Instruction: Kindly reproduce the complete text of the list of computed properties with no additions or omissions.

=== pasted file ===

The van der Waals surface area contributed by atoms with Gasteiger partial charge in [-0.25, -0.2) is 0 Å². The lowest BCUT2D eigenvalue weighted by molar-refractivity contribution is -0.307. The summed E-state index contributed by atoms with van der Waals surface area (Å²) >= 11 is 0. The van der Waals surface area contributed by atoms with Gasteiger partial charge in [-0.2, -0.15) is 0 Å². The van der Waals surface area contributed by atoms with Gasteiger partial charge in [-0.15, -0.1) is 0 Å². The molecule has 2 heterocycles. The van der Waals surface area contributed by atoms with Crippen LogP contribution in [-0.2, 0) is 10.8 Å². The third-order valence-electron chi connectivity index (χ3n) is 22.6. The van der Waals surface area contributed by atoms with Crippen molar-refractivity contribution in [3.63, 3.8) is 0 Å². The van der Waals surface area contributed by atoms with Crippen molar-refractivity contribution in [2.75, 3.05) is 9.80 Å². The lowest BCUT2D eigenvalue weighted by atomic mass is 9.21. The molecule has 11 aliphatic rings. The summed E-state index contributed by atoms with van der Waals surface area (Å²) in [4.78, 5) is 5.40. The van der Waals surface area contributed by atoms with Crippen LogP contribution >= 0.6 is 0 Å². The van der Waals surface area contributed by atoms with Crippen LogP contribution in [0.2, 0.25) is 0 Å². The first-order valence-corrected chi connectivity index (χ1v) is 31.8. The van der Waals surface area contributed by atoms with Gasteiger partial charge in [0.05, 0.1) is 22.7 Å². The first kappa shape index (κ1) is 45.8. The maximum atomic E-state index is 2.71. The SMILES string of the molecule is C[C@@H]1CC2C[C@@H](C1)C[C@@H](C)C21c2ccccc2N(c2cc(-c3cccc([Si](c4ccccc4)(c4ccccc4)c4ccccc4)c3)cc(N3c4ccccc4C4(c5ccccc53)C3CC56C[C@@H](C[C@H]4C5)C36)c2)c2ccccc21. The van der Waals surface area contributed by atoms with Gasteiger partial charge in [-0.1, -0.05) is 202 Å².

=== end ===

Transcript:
The van der Waals surface area contributed by atoms with Gasteiger partial charge in [-0.25, -0.2) is 0 Å². The lowest BCUT2D eigenvalue weighted by molar-refractivity contribution is -0.307. The summed E-state index contributed by atoms with van der Waals surface area (Å²) >= 11 is 0. The van der Waals surface area contributed by atoms with Gasteiger partial charge in [-0.2, -0.15) is 0 Å². The van der Waals surface area contributed by atoms with Gasteiger partial charge in [-0.15, -0.1) is 0 Å². The molecule has 2 heterocycles. The van der Waals surface area contributed by atoms with Crippen LogP contribution in [-0.2, 0) is 10.8 Å². The third-order valence-electron chi connectivity index (χ3n) is 22.6. The van der Waals surface area contributed by atoms with Crippen molar-refractivity contribution in [3.63, 3.8) is 0 Å². The van der Waals surface area contributed by atoms with Crippen molar-refractivity contribution in [2.75, 3.05) is 9.80 Å². The lowest BCUT2D eigenvalue weighted by atomic mass is 9.21. The molecule has 11 aliphatic rings. The summed E-state index contributed by atoms with van der Waals surface area (Å²) in [4.78, 5) is 5.40. The van der Waals surface area contributed by atoms with Crippen LogP contribution >= 0.6 is 0 Å². The van der Waals surface area contributed by atoms with Crippen LogP contribution in [0.2, 0.25) is 0 Å². The first-order valence-corrected chi connectivity index (χ1v) is 31.8. The van der Waals surface area contributed by atoms with Gasteiger partial charge in [0.05, 0.1) is 22.7 Å². The first kappa shape index (κ1) is 45.8. The maximum atomic E-state index is 2.71. The SMILES string of the molecule is C[C@@H]1CC2C[C@@H](C1)C[C@@H](C)C21c2ccccc2N(c2cc(-c3cccc([Si](c4ccccc4)(c4ccccc4)c4ccccc4)c3)cc(N3c4ccccc4C4(c5ccccc53)C3CC56C[C@@H](C[C@H]4C5)C36)c2)c2ccccc21. The van der Waals surface area contributed by atoms with Gasteiger partial charge in [-0.1, -0.05) is 202 Å².